More than 170 students attended the first RTS Bristol Futures Festival to discover more about production in the region.
The festival – held at the Watershed, Bristol on 1 November – gave students the opportunity to meet local indies such as RDF West, Silverback Films and Tigress Productions, as well as BBC Bristol Popular Factual, ITV News West Country and post-production houses.
In a buzzing atmosphere and to the backdrop of a DJ, students were encouraged to chat to the experts – from shooting researchers and production journalists to managing directors – and ask for advice on how to break into the industry.
Industry executives gave a series of informative talks. Sas Bonser, talent manager, BBC Natural History Studios and Bristol Documentaries, talked about how to write a concise but interesting CV.
She advised: “Don't make it too wordy, use bullet points and don’t go crazy with the graphic design.” On preparing for meeting or interviews he added: “Always research and watch the content; be armed with examples and always come with an idea.”.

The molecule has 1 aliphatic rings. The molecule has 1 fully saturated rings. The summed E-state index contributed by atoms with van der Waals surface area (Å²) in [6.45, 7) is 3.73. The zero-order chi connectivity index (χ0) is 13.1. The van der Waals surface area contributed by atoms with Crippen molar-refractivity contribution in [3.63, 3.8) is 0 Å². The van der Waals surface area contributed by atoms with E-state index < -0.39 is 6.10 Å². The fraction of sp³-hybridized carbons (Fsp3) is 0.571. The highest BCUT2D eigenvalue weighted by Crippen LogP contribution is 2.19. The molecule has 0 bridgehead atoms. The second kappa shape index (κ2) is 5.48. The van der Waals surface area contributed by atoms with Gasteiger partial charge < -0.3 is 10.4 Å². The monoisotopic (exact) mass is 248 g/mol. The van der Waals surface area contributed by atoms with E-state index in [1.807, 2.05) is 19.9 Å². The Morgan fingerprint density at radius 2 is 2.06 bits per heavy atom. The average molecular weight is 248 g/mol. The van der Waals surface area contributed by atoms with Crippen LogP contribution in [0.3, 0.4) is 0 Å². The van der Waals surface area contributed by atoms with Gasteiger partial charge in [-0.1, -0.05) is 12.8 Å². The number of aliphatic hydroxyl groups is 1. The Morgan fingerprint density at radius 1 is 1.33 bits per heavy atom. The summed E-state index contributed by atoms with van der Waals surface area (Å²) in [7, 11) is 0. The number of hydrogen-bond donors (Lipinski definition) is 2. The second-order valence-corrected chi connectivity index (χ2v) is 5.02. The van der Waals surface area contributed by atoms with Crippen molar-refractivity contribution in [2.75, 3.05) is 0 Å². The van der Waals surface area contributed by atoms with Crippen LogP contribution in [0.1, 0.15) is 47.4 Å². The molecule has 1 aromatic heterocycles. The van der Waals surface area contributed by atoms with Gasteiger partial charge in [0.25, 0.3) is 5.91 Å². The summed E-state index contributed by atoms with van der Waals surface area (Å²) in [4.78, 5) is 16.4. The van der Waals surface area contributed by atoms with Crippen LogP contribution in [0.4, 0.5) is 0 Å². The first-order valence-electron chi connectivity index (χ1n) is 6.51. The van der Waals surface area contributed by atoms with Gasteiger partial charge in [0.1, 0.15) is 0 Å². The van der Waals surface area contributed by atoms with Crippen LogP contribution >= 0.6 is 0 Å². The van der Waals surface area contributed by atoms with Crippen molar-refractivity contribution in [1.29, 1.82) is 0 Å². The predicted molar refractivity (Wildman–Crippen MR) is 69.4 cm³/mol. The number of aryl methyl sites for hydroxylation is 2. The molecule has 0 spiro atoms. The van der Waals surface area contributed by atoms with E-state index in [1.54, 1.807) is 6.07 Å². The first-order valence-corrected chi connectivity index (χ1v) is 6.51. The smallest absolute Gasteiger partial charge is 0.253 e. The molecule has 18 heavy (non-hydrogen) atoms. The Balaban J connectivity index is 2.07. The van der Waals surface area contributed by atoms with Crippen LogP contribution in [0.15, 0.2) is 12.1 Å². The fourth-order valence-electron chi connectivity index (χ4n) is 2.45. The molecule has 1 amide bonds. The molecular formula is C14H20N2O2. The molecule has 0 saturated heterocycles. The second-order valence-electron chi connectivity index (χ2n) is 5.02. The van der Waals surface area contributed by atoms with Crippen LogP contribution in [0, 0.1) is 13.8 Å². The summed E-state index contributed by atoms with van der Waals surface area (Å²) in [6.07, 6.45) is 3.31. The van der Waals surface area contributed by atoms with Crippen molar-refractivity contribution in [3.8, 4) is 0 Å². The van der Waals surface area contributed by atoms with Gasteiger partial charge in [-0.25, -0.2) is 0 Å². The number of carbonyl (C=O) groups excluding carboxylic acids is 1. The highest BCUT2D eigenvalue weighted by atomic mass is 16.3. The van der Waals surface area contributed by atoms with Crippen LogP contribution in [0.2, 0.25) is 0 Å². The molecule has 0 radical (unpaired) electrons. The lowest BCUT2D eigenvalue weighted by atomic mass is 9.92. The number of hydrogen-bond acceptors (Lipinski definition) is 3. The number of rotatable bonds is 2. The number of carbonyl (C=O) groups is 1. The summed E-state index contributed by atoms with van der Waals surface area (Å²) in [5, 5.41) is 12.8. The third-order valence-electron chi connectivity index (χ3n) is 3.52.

Hugo Pettitt, an RTS West of England Student Awards winner in 2014 and now working as a researcher/assistant producer at BBC Studios/BBC Docs, covered how to make the leap from academia to the industry in his talk.
Pettitt suggested that students should take advantage of workshops at university, make use of all their facilities and equipment and create a taster tape. As well as mastering their area of expertise, they should also aim to be a jack of all trades.
Kate Thomas, a freelance development producer, and Mel Rodrigues, a producer at BBC Studios and BBC News, delivered a double-hander on pitching ideas. The duo covered the elements of a good pitch – “idea, access, talent, treatment and taster” – and passed on their tips for getting ahead: “Research the commissioner and the channel/slot, know your competition and your strengths, and build relationships.”
RTS West of England award-winning editor Glenn Rainton talked about post-production and how his first boss mentored and challenged him. “He said to me, right, what music do you not like – I want you to cut to that and make it emotional and compelling.”
Looking at ob-docs and the benefits of self-shooting, producer/director Bart Corpe (Channel 4’s Hunted and The Murder Detectives) divulged: “People forget you are carrying a camera and that’s a privileged position to be in and great to capture real life.”